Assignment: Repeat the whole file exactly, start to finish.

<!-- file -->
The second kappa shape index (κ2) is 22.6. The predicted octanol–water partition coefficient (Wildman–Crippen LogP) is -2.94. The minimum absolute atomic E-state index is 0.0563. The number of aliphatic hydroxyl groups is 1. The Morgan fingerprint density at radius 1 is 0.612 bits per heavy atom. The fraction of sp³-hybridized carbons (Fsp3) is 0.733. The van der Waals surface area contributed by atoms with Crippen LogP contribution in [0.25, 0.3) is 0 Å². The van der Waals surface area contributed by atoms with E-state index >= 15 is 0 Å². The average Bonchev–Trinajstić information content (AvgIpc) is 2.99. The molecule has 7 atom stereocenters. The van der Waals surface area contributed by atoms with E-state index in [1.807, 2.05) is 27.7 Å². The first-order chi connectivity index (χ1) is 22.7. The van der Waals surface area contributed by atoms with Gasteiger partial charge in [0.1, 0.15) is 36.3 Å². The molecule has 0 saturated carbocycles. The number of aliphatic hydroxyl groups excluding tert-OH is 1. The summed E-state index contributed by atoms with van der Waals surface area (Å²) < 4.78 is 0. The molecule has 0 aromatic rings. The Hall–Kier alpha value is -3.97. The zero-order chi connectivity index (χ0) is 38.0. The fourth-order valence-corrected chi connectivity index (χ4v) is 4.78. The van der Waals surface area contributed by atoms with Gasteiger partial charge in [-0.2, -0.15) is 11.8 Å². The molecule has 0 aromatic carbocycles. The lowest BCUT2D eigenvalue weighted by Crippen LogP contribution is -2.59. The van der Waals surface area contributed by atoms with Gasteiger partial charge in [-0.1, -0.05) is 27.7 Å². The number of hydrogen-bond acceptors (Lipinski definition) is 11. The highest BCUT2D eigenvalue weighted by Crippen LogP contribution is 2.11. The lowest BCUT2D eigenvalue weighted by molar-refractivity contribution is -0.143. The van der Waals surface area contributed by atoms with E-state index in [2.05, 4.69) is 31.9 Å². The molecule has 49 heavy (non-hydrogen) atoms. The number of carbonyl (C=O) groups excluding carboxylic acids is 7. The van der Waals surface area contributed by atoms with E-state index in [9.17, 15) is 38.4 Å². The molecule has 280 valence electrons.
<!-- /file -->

The second kappa shape index (κ2) is 22.6. The predicted octanol–water partition coefficient (Wildman–Crippen LogP) is -2.94. The minimum absolute atomic E-state index is 0.0563. The number of aliphatic hydroxyl groups is 1. The Morgan fingerprint density at radius 1 is 0.612 bits per heavy atom. The fraction of sp³-hybridized carbons (Fsp3) is 0.733. The van der Waals surface area contributed by atoms with Crippen LogP contribution in [0.25, 0.3) is 0 Å². The van der Waals surface area contributed by atoms with E-state index >= 15 is 0 Å². The average Bonchev–Trinajstić information content (AvgIpc) is 2.99. The molecule has 7 atom stereocenters. The van der Waals surface area contributed by atoms with E-state index in [1.807, 2.05) is 27.7 Å². The first-order chi connectivity index (χ1) is 22.7. The van der Waals surface area contributed by atoms with Gasteiger partial charge in [0.1, 0.15) is 36.3 Å². The molecule has 0 saturated carbocycles. The number of aliphatic hydroxyl groups excluding tert-OH is 1. The summed E-state index contributed by atoms with van der Waals surface area (Å²) < 4.78 is 0. The molecule has 0 aromatic rings. The Hall–Kier alpha value is -3.97. The zero-order chi connectivity index (χ0) is 38.0. The fourth-order valence-corrected chi connectivity index (χ4v) is 4.78. The van der Waals surface area contributed by atoms with Gasteiger partial charge in [-0.2, -0.15) is 11.8 Å². The molecule has 0 aromatic carbocycles. The lowest BCUT2D eigenvalue weighted by Crippen LogP contribution is -2.59. The van der Waals surface area contributed by atoms with Gasteiger partial charge in [-0.1, -0.05) is 27.7 Å². The number of hydrogen-bond acceptors (Lipinski definition) is 11. The highest BCUT2D eigenvalue weighted by Crippen LogP contribution is 2.11. The lowest BCUT2D eigenvalue weighted by molar-refractivity contribution is -0.143. The van der Waals surface area contributed by atoms with E-state index in [2.05, 4.69) is 31.9 Å². The molecule has 49 heavy (non-hydrogen) atoms. The number of carbonyl (C=O) groups excluding carboxylic acids is 7. The van der Waals surface area contributed by atoms with E-state index in [9.17, 15) is 38.4 Å². The molecule has 280 valence electrons.